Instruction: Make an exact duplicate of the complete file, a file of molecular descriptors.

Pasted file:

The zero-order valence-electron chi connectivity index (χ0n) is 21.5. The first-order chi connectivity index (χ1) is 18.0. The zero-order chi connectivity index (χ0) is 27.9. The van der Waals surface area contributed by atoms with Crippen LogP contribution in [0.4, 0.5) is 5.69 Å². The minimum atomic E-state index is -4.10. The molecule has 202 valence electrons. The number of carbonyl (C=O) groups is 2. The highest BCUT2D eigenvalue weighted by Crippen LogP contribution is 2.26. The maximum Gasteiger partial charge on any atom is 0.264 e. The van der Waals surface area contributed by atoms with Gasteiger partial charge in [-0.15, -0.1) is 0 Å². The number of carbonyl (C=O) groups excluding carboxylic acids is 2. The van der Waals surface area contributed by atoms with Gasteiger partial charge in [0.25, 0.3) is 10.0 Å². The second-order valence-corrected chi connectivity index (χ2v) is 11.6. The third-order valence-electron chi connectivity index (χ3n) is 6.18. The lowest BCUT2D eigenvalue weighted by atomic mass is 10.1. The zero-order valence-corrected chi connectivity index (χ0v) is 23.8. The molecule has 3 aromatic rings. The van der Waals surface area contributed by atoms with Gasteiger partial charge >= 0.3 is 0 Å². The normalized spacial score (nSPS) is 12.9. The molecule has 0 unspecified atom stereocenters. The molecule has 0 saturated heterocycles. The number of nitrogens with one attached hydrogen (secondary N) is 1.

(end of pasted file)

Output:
The zero-order valence-electron chi connectivity index (χ0n) is 21.5. The first-order chi connectivity index (χ1) is 18.0. The zero-order chi connectivity index (χ0) is 27.9. The van der Waals surface area contributed by atoms with Crippen LogP contribution in [0.4, 0.5) is 5.69 Å². The minimum atomic E-state index is -4.10. The molecule has 202 valence electrons. The number of carbonyl (C=O) groups is 2. The highest BCUT2D eigenvalue weighted by Crippen LogP contribution is 2.26. The maximum Gasteiger partial charge on any atom is 0.264 e. The van der Waals surface area contributed by atoms with Gasteiger partial charge in [-0.15, -0.1) is 0 Å². The number of carbonyl (C=O) groups excluding carboxylic acids is 2. The van der Waals surface area contributed by atoms with Gasteiger partial charge in [0.25, 0.3) is 10.0 Å². The second-order valence-corrected chi connectivity index (χ2v) is 11.6. The third-order valence-electron chi connectivity index (χ3n) is 6.18. The lowest BCUT2D eigenvalue weighted by atomic mass is 10.1. The zero-order valence-corrected chi connectivity index (χ0v) is 23.8. The molecule has 3 aromatic rings. The van der Waals surface area contributed by atoms with Gasteiger partial charge >= 0.3 is 0 Å². The normalized spacial score (nSPS) is 12.9. The molecule has 0 unspecified atom stereocenters. The molecule has 0 saturated heterocycles. The number of nitrogens with one attached hydrogen (secondary N) is 1.